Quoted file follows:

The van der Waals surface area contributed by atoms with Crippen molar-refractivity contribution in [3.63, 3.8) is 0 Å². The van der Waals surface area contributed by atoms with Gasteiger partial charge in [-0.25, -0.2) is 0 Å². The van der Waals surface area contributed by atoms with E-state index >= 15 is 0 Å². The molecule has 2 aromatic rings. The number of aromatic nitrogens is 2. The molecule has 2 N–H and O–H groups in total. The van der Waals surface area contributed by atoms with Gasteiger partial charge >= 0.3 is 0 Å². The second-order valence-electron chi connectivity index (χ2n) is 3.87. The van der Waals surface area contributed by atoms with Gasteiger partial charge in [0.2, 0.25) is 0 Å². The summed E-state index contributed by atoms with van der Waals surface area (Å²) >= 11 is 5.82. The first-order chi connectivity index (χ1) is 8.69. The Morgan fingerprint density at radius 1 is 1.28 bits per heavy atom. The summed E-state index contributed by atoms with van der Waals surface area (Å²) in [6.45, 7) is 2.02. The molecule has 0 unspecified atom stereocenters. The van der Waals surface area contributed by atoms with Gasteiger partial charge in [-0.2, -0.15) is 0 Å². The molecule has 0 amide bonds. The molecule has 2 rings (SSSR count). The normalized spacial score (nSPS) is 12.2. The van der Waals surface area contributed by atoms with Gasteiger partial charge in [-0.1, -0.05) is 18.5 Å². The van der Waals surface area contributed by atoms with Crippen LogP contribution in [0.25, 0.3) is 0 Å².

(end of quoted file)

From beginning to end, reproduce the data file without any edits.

The van der Waals surface area contributed by atoms with Crippen molar-refractivity contribution in [3.63, 3.8) is 0 Å². The van der Waals surface area contributed by atoms with Gasteiger partial charge in [-0.25, -0.2) is 0 Å². The van der Waals surface area contributed by atoms with E-state index >= 15 is 0 Å². The molecule has 2 aromatic rings. The number of aromatic nitrogens is 2. The molecule has 2 N–H and O–H groups in total. The van der Waals surface area contributed by atoms with Gasteiger partial charge >= 0.3 is 0 Å². The second-order valence-electron chi connectivity index (χ2n) is 3.87. The van der Waals surface area contributed by atoms with Gasteiger partial charge in [0.2, 0.25) is 0 Å². The summed E-state index contributed by atoms with van der Waals surface area (Å²) >= 11 is 5.82. The first-order chi connectivity index (χ1) is 8.69. The Morgan fingerprint density at radius 1 is 1.28 bits per heavy atom. The summed E-state index contributed by atoms with van der Waals surface area (Å²) in [6.45, 7) is 2.02. The molecule has 0 unspecified atom stereocenters. The van der Waals surface area contributed by atoms with Gasteiger partial charge in [-0.2, -0.15) is 0 Å². The molecule has 0 amide bonds. The molecule has 2 rings (SSSR count). The normalized spacial score (nSPS) is 12.2. The van der Waals surface area contributed by atoms with Gasteiger partial charge in [-0.1, -0.05) is 18.5 Å². The van der Waals surface area contributed by atoms with Crippen LogP contribution in [0.25, 0.3) is 0 Å².